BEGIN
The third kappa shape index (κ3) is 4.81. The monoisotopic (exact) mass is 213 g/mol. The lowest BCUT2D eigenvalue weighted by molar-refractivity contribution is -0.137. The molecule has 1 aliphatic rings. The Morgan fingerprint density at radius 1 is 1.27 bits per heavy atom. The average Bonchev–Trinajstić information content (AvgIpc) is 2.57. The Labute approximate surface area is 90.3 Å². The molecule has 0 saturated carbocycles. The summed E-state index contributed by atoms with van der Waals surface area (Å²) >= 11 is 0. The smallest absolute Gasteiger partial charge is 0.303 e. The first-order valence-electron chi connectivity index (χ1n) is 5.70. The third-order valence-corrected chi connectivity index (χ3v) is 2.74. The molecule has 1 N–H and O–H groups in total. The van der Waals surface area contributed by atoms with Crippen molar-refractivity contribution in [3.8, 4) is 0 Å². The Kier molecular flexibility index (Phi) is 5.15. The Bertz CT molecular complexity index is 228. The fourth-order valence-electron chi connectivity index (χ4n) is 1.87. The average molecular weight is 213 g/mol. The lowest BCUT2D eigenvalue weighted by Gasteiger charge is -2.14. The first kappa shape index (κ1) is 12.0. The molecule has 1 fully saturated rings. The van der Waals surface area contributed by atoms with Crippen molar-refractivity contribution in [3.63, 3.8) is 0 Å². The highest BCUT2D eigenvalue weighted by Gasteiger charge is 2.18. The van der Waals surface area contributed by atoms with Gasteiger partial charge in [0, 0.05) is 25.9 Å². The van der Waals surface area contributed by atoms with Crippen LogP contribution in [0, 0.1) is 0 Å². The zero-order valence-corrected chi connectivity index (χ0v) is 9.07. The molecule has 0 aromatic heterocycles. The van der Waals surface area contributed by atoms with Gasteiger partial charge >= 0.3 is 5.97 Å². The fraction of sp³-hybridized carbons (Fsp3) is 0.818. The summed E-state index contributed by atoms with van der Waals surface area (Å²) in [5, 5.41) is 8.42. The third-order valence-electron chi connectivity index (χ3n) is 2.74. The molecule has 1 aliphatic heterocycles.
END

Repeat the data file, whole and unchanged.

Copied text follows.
The third kappa shape index (κ3) is 4.81. The monoisotopic (exact) mass is 213 g/mol. The lowest BCUT2D eigenvalue weighted by molar-refractivity contribution is -0.137. The molecule has 1 aliphatic rings. The Morgan fingerprint density at radius 1 is 1.27 bits per heavy atom. The average Bonchev–Trinajstić information content (AvgIpc) is 2.57. The Labute approximate surface area is 90.3 Å². The molecule has 0 saturated carbocycles. The summed E-state index contributed by atoms with van der Waals surface area (Å²) >= 11 is 0. The smallest absolute Gasteiger partial charge is 0.303 e. The first-order valence-electron chi connectivity index (χ1n) is 5.70. The third-order valence-corrected chi connectivity index (χ3v) is 2.74. The molecule has 1 N–H and O–H groups in total. The van der Waals surface area contributed by atoms with Crippen molar-refractivity contribution in [3.8, 4) is 0 Å². The Kier molecular flexibility index (Phi) is 5.15. The Bertz CT molecular complexity index is 228. The fourth-order valence-electron chi connectivity index (χ4n) is 1.87. The average molecular weight is 213 g/mol. The lowest BCUT2D eigenvalue weighted by Gasteiger charge is -2.14. The first kappa shape index (κ1) is 12.0. The molecule has 1 fully saturated rings. The van der Waals surface area contributed by atoms with Crippen molar-refractivity contribution in [3.63, 3.8) is 0 Å². The highest BCUT2D eigenvalue weighted by Gasteiger charge is 2.18. The van der Waals surface area contributed by atoms with Gasteiger partial charge in [0, 0.05) is 25.9 Å². The van der Waals surface area contributed by atoms with Crippen LogP contribution in [0, 0.1) is 0 Å². The zero-order valence-corrected chi connectivity index (χ0v) is 9.07. The molecule has 0 aromatic heterocycles. The van der Waals surface area contributed by atoms with Gasteiger partial charge >= 0.3 is 5.97 Å². The fraction of sp³-hybridized carbons (Fsp3) is 0.818. The summed E-state index contributed by atoms with van der Waals surface area (Å²) in [5, 5.41) is 8.42. The third-order valence-electron chi connectivity index (χ3n) is 2.74. The molecule has 1 aliphatic heterocycles.